Public investment Viable, but high cost due to the need for previous genetic characterization of the individual in order to choose medical management. Need to create reference centers. May require public-private partnerships. Highly desirable, as it allows for the characterization of populations. Represented by cohort studies of large populations, as exemplified in Europe to identify markers for early detection of disease and preclinical phenotypes (see below).
Private investment Great investment demand, as can be seen in the creation of individualized medical centers that offer the patient a "genetically" personalized treatment, increasing the chances of a cure. Of interest if there is an advantage or guarantee of exclusive use of data. There are examples like the Murdock Study in Kannapolis, North Carolina, USA.

According to the National Institutes of Health (NIH), by 2017 there were already over 50,000 genetic tests for 10,000 clinical conditions. That same year, the Centers for Disease Control and Prevention (CDC) estimated two to three new tests per week. These tests allow for the evaluation of the response potential of the therapy of choice for a given disease (Figure 2), and 80% of them guide the therapeutic choice for various types of cancer (Wu et al., 2017).

But cancer is not the only target: there are genetic tests to detect enzyme polymorphisms related to the metabolism of antidepressant drugs, anticoagulants and proton pump inhibitors; chemotherapeutic metabolizing enzymes used to treat leukemias, autoimmune diseases, and to prevent organ rejection; opioid metabolism; and neurodegenerative and infectious diseases.

The list seems inexhaustible, but the different types of cancer are certainly the main target. From an economic standpoint, cancer is the second leading cause of death in the US (behind cardiovascular disease), and it is estimated that $174 billion will be spent on cancer in 2020, according to the CDC. Moreover, cancer is feared for its high lethality, its symptoms and the toxicity of existing therapies, as well as the fact that its prevalence tends to increase with the aging of the population.

image2Figure 2. Genetic testing as an intermediate step between detection of the disease and choice of treatment, preventing the individual from being directed to something which he or she reacts negatively to, or which presents any sort of risk.

In addition to genetic tests to determine medical management, there are genetic tests focused on predicting individual susceptibility to certain diseases, based on a person's genetic profile.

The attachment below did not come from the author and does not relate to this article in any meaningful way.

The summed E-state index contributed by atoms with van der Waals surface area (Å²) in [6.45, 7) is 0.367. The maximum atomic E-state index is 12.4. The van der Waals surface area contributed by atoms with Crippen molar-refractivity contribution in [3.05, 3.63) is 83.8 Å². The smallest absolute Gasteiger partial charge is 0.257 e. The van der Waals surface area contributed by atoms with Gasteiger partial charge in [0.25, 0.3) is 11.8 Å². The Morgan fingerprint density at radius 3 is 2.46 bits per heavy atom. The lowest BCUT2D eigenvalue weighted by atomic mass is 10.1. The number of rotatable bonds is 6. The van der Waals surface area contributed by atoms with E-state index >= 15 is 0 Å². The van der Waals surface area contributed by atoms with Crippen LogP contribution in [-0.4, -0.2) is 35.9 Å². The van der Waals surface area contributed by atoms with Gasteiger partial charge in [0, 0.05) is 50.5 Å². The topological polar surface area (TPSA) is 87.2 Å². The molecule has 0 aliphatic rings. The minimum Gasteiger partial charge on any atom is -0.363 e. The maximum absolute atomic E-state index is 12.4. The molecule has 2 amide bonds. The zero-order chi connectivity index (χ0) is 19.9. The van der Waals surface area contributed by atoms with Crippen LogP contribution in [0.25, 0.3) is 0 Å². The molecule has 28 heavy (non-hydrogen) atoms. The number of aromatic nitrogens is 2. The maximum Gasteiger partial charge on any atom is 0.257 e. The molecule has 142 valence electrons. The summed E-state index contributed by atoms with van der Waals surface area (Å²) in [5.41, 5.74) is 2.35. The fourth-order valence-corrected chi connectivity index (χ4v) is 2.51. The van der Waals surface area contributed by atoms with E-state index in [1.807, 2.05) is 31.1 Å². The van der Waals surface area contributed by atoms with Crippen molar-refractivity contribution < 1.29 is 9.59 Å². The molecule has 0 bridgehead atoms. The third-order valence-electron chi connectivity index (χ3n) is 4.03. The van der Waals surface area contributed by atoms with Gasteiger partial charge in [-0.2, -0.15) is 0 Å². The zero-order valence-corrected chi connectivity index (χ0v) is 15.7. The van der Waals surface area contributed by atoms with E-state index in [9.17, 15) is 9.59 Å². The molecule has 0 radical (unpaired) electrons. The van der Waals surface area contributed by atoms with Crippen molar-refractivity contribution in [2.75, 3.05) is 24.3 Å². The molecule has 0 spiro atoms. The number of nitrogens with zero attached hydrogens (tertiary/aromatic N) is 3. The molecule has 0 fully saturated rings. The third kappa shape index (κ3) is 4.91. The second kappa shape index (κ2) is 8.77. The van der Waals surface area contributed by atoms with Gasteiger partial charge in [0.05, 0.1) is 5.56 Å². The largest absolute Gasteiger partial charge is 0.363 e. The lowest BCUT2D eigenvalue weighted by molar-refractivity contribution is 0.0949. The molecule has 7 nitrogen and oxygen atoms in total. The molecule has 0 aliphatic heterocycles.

Cellular and gene therapies can also be included as precision medicine and are currently targeted at degenerative retinal diseases, leukemia and lymphoma.

 

State of the art in the world and in Brazil

The US stands out for its speed of production and the availability of precision medicine products and services on the market. According to the Personalized Medicine Coalition, the number of available personalized drugs, treatments, and diagnostic teste has risen from 13 in 2006 to 113 in 2014. This same institution has classified as precision treatments 16 out of the 46 new therapies registered by the Food and Drug Administration (FDA) in 2017. Large medical institutions throughout the United States offer a portfolio of molecular markers and individually designed treatments.

To get an idea of the share of spending on precision medicine, according to the OCDE, the United States invested over $35 billion in health research and development in 2016. That same year, funding for precision medicine was $215 million, with $130 allocated to the NIH and $70 million to the National Cancer Institute (Kichko et al, 2016).

In Europe, of note is the European Commission’s project titled Personalized Medicine 2020 and Beyond, which aims to make precision medicine available to the general population, promote the development of strategic research, and implement an innovation agenda, stimulating synergy and avoiding duplication and competition. There are studies focusing on cancer and rare diseases involving several European countries. Countries such as Germany, the United Kingdom, France, and Norway stand out for their investments in the area.